Among other things he collected dollar bills and post cards of Santa Clause. Every time I talk to Ken he teaches me something new. Most recently he informed me of the duties and joys of a numismatist. “I had a 1877 Indian Head cent that was worth about $450. The United States smallest coin has always been a cent, we never minted a penny. That term came from the Colonists after the English coin pence.” Ken informed me.

When asked it he’d do anything different or if he had regrets, Kenneth says, “no matter what you do, even if you took a different direction in life, you will come upon pitfalls, you cant avoid them, so you might as well call the life you live a good one, cuz you probably can’t improve upon it; there will be pitfalls in every life.” This helps me further understand Ken’s success in being so healthy at 98. I wonder ~ do disappointments from expecting problem free living shorten our life span?

Borrowing Ken’s philosophy for a moment, I look at my own life with new wisdom. I think he’s right. I probably can’t improve upon my past. When I just declare it good, no matter what is going on at the time, I get another glimpse of that peace that appears to be flowing through Ken like a ribbon of good health.

There are days when I have grave concern over the direction of my own son’s life, still in his early twenties. Then I think of the long life of contribution that Ken has lived and that helps me relax knowing that each man’s direction is different and whatever path my son chooses will be right for him as long as he just shows up and participates in each day.

I get the impression that Ken was never in a big rush to move through his day. Relishing in his daughters’ devotion and keeping his mind active he describes his leisurely paced days. “Some days there is no one here and I just watch the games. I can’t see so well any more but I can follow the sports announcers. My daughters check in on me and the neighbors do too. It was harder to get to 99 than it will be to get to 100,” he says. “How do you figure that?” I asked. “Well it took me a long time to be 99, but it’ll only take a year to get to 100.” He replied.

No complaint,
No regrets,
Just a good life.

Ken reached into his pocket for a handkerchief as he informed me he’s not old enough to be a great-grandfather. “Although I was married for more than 46 years to the same woman, I was 70 years old before I became a grandfather.” Ken’s good life stories will live on for many future generations.

Ken knew everyone and delights in gifting people with stories about their grandparents and great grandparents. He has helped many young people learn about their ancestry and heritage by just sharing his storehouse of memories. Ken welcomes anyone who wants to stop by with an inquiry.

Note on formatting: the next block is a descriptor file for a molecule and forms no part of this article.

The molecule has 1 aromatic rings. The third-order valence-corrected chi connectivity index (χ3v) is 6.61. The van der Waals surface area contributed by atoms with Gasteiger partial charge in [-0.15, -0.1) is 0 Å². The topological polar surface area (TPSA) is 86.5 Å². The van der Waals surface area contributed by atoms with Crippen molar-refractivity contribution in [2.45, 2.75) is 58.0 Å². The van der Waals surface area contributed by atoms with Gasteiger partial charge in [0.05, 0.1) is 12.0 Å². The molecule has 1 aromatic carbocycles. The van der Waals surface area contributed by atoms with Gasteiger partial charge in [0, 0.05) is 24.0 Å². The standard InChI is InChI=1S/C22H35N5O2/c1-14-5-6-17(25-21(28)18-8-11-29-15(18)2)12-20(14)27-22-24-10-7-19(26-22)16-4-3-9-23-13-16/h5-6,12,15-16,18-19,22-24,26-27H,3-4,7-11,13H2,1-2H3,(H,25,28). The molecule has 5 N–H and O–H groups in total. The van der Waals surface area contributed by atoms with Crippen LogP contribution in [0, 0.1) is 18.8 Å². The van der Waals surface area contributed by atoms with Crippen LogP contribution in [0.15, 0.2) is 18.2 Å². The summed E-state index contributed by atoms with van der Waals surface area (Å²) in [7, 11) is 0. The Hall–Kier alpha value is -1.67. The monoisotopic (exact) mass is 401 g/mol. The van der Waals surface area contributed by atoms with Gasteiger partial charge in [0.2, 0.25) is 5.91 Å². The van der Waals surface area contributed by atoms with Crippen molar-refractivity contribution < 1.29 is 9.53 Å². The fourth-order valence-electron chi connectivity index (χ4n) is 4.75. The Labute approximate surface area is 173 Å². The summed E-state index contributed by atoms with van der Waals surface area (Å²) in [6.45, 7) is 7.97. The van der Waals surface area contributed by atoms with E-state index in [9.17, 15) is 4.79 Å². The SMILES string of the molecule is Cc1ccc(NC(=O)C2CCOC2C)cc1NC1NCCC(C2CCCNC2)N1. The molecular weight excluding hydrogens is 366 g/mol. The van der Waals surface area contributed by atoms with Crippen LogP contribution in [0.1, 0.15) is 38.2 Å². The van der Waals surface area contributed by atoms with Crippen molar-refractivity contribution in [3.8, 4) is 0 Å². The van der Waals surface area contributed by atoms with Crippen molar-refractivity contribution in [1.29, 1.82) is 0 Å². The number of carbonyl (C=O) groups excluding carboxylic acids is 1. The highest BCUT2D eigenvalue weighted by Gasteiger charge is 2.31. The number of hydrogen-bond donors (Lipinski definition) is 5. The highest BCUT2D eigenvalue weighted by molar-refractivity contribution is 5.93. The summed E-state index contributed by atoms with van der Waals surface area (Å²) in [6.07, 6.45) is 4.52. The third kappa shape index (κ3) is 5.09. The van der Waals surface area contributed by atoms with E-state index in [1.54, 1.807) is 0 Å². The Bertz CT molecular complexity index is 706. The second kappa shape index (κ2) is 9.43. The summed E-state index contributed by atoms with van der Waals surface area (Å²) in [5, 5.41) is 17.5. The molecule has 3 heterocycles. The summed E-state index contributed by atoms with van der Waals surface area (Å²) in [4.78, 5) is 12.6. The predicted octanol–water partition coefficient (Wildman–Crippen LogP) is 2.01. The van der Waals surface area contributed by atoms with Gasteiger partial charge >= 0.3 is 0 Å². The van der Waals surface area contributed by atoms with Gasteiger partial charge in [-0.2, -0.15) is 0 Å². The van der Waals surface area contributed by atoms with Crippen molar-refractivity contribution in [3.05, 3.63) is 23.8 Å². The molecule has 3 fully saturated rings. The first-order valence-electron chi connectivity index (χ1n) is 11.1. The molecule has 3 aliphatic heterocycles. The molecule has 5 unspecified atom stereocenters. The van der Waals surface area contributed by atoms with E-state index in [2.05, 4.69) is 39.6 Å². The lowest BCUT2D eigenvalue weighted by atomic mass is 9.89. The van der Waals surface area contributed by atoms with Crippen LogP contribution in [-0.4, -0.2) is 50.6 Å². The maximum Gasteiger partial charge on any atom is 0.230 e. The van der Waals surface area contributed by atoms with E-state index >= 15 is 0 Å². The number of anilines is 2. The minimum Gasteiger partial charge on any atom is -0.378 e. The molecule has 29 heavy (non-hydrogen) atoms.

Ken’s childhood stories are a delightful gift to any listener. If you are fortunate enough to be able to ask him, he will gladly tell you about learning the names of three rivers in Maine. “My 4th grade teacher said these were very important for me to learn because they flowed into the ocean and provided good fishing which was the primary industry in Southern Maine. I could not understand why it was so important for me to learn that but I did. Well, when I was 95 years old I finally got to put that knowledge to use. I was in Omaha at a graduation party and started talking to a man from Ohio who told me he’d recently been fishing in Maine. I asked him if he’d fished at a lake and he said no a river. So I asked him if it was the Kennebec, he said no. So I asked if it was the Penobscot, no he replied. Well it must have been the Androscoggin then. Yes, he said, how did you know that! So I told him I learned it in 4th grade.”

Then there was the time the Robinson Brothers traveling circus got stuck on his road and he had to help get Ruth the biggest of all 20 elephants turned around inside of a truck. “Now how many people do you know that can say they had an elephant in their front yard?” If you haven’t heard that one, you are in for a treat as he describes every detail as if it happened yesterday, instead of 80 years ago.

He remembers the “Roaring 20s when Calvin Coolidge was President and Charles Drake VP. The United States didn’t owe a dime. It was a time when many other countries owed us money. Then came Black Tuesday, October 29, 1929.” He remembers around 1932 (he would have been 20) taking 12 dozen eggs to town and selling them for 8 cents/dozen netting 96 cents. He says the two things he can’t live without (but did many years) are indoor plumbing and electricity. He eats oatmeal every day, drinks a little cranberry juice every now and then but his favorite food is potatoes. He is still growing them in his garden although he still has to buy some because he eats twice as many potatoes as he grows.

Several months later, on a Monday morning as I transition from the weekend to the workweek, Ken is still on my mind. I don’t really want to go to work but I am thinking how Ken just showed up everyday with those blues eyes open to whatever happened. I decide just maybe today will bring something unexpected so I change my mind about wanting to go to work.

I don’t think Ken set out to leave the world a better place to live or intentionally looked for ways to help people. I suspect he just embraced each moment as it came. Ken is still showing up with that peaceful confidence that each day holds something of value. He’s not out searching for it; he just allows it to unfold.